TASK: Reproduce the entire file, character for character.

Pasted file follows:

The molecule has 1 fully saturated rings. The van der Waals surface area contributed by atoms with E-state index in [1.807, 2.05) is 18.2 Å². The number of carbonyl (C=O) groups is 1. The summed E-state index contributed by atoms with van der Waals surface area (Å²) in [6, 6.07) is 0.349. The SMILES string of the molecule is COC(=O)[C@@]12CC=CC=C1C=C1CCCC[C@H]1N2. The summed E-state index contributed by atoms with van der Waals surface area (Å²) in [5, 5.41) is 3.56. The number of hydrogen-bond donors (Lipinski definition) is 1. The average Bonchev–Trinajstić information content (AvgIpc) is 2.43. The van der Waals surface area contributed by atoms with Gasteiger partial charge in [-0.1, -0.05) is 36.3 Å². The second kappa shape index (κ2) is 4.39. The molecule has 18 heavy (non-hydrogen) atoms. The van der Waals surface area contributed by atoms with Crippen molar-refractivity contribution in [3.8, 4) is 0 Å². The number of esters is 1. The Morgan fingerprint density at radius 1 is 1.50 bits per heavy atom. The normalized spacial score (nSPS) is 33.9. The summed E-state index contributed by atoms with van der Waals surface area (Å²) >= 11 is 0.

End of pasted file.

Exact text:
The molecule has 1 fully saturated rings. The van der Waals surface area contributed by atoms with E-state index in [1.807, 2.05) is 18.2 Å². The number of carbonyl (C=O) groups is 1. The summed E-state index contributed by atoms with van der Waals surface area (Å²) in [6, 6.07) is 0.349. The SMILES string of the molecule is COC(=O)[C@@]12CC=CC=C1C=C1CCCC[C@H]1N2. The summed E-state index contributed by atoms with van der Waals surface area (Å²) in [5, 5.41) is 3.56. The number of hydrogen-bond donors (Lipinski definition) is 1. The average Bonchev–Trinajstić information content (AvgIpc) is 2.43. The van der Waals surface area contributed by atoms with Gasteiger partial charge in [-0.1, -0.05) is 36.3 Å². The second kappa shape index (κ2) is 4.39. The molecule has 18 heavy (non-hydrogen) atoms. The van der Waals surface area contributed by atoms with Crippen molar-refractivity contribution in [3.8, 4) is 0 Å². The number of esters is 1. The Morgan fingerprint density at radius 1 is 1.50 bits per heavy atom. The normalized spacial score (nSPS) is 33.9. The summed E-state index contributed by atoms with van der Waals surface area (Å²) >= 11 is 0.